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methane

methane A flammable, explosive, colorless, odorless, tasteless gas, CH4. Concentration in the air approximately 1.8 ppm. A greenhouse gas with 25 times the effect of CO2. Its current contribution to the greenhouse effect is estimated at 13%. The chief constituent of natural gas. Produced in all sorts of biological decay. Boiling point 161.6C, freezing point 182.5C. Probably also present in clathrates in abyssmal ocean floors.

Metis Moon of Jupiter, also designated JXVI. Discovered by S. Synnott in 1979, its orbit lies very close to that of Adrastea, with an eccentricity and inclination that are very nearly 0, and

a semimajor axis of 1.28 × 105 km. Its radius is 20 km, its mass 9.49 × 1016 kg, and its den-

sity 2.8 g cm3. It has a geometric albedo of 0.05, and orbits Jupiter once every 0.295 Earth days. Also, an asteroid, ninth asteroid to be discovered, in 1848. Orbit: semimajor axis 2.3865 AU, eccentricity 0.1217, inclination to the ecliptic 5.579, period 3.69 years.

metric The array of coefficients (components) which, in principle, depend on position and are needed to calculate the length of a curve segment when the coordinates of the ends of the segment are given, or the abstract operation (tensor) which is computed in a particular reference frame using these components. The notion can be applied in a space with an arbitrary number of dimensions and with an arbitrary curvature. The metric is the tensor that acts on vectors to return their length; it can also produce the scalar product of two vectors. The simplest example is that of a Euclidean space in rectangular Cartesian coordinates. Suppose the space is four-dimensional, and the end-points of

the straight segment (vector) have coordinates

(x1, x2, x3, x4) and (x1 +'x1, x2 +'x2, x3 +

'x3, x4 + 'x4). The length of the segment, 's, is then given by the Pythagorean theorem:

('s)2 = 'x1

2 + 'x2 2 + 'x3 2 + 'x4 2

,

and components of the metric form the array

 

g

 

 

0

1

0

0

.

 

 

=

1

0

0

0

 

 

 

0

0

0

1

 

 

 

 

0

0

1

0

 

 

 

 

 

 

 

 

 

 

 

The form of the metric expressed in components depends on the reference frame, and the zeros here stand for the absent terms 'x1'x2, 'x1'x3, etc. that would be present in nonrectangular coordinates.

In 3-dimensional Euclidean space, in rectangular coordinates (x, y, z) the metric is diag(1, 1, 1) similar to the above, but if the distance is expressed spherical coordinates (r, θ, ϕ) where

x = r sin ϑ cos ϕ,

y = r sin ϑ sin ϕ,

z= r cos ϑ ,

then the components of the metric are

g

 

0

r2

0

.

 

=

1

0

0

 

 

0

0

(r sin ϑ)2

 

From here, the metric of the surface of a sphere r = a = const can be read out:

g =

a2

0

.

0

(a sin ϑ)2

This metric on the 2-d surface of a sphere has nonconstant components no matter what reference frame is used for the 2-d surface, showing that the metric contains implicit information about the curvature, in fact, all geometrical properties of the space. In general relativity, the metric describes the geometry of the spacetime. Components of the metric are the unknown functions in Einstein’s equations. If the curvature implied by a given metric is nonzero, then the corresponding spacetime is a model of a system with a gravitational field (e.g., the interior of a star, the neighborhood of a star, the whole universe). In this case, the components of the metric are not globally constant in any coordinate system. If the curvature is zero, then the gravitational field is absent, and the metric describes the flat space that is the background of the special relativity theory. In rectangular Cartesian coordinates, it has the components diag(1, 1, 1, 1). The coordinate that is distinguished from the others by this “1” is the time.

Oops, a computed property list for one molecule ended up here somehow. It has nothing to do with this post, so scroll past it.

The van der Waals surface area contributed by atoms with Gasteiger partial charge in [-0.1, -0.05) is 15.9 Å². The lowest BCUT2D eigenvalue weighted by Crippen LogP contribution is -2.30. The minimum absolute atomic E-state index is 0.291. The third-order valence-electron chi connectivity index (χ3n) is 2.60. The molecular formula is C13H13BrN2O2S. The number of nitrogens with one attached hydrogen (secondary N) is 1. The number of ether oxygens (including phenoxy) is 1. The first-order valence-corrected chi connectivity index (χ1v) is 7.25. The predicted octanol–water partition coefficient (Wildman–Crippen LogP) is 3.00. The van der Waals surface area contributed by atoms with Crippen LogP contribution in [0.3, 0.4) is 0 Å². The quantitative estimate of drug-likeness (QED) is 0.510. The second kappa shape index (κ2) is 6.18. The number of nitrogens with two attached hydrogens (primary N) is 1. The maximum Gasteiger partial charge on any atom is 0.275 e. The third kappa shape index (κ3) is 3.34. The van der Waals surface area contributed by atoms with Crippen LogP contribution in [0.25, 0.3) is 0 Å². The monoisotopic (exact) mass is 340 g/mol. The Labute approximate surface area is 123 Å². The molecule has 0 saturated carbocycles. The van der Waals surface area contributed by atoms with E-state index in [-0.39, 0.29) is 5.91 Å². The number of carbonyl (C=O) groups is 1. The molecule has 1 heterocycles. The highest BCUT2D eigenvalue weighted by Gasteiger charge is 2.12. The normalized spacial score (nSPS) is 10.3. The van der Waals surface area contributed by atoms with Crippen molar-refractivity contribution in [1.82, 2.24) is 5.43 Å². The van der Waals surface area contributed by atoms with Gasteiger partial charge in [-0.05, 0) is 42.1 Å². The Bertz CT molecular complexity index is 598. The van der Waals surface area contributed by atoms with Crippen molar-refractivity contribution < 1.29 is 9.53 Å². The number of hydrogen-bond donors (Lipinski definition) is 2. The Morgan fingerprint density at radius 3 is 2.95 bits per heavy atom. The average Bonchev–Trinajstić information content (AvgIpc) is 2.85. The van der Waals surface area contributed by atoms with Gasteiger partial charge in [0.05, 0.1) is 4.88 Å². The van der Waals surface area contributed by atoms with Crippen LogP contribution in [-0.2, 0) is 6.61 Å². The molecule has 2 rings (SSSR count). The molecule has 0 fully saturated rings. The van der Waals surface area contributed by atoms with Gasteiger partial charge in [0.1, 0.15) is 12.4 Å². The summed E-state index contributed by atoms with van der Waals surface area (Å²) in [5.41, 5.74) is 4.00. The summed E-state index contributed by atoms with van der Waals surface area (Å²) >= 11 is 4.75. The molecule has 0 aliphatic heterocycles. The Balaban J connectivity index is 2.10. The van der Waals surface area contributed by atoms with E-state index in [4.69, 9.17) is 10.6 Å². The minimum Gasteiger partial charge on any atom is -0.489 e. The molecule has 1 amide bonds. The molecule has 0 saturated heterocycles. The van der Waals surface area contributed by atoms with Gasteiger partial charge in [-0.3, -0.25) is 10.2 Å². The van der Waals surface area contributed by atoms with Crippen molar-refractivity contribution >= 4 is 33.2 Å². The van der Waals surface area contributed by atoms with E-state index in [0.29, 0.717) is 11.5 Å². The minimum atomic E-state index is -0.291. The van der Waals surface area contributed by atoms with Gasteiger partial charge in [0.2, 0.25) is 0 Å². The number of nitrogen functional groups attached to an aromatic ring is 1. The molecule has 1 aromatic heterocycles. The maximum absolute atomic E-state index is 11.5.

metricity of covariant derivative The requirement that the covariant derivative have no effect on the metric:

g = 0 ,

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where Cβγ µ

Michelson–Morley experiment

or in components,

gαβ;γ = 0 ,

where ; denotes the covariant derivative. This form can be used to define the affine connection coefficients in terms of derivatives of the metric, the torsion, and the structure coefficients associated with the basis as Eβγρ = gρµEµβγ , where

Eµβγ = 21 gµβ,γ + gµγ,β gβγ,µ

+Cµβγ + Cµγβ Cβγ µ

Tµβσ + Tβµσ + Tσµβ ,

= gλµCβγ λ where Cβ µγ are the structure coefficients and T µγβ = gµρTργβ is the torsion tensor. See affine connection, struc- ture coefficients, torsion.

metric radio burst Solar radio emission in the metric range that is at frequencies between some MHz and about 500 MHz. Metric radio bursts are characterized by a frequency drift from high to low frequencies. The radio emission is caused by streams of energetic electrons that excite Langmuir oscillations as they travel through the solar corona. The frequency of such Langmuir oscillations depends on the electron density ne according to

ωpe = 4πnee2 . me

Thus with a density model of the corona, the height of the radio source at a certain time and thus also its propagation speed can be inferred from the frequency drift. Metric radio bursts are classified into five different types: the continuous radio noise from the sun (see type I radio burst), the slow (see type II radio burst) and fast (see type III radio burst) drifting bursts giving evidence for shocks and streams of energetic electrons, and the continuum emission following these bursts (see type IV radio burst, type V radio burst).

MHD See magnetohydrodynamics.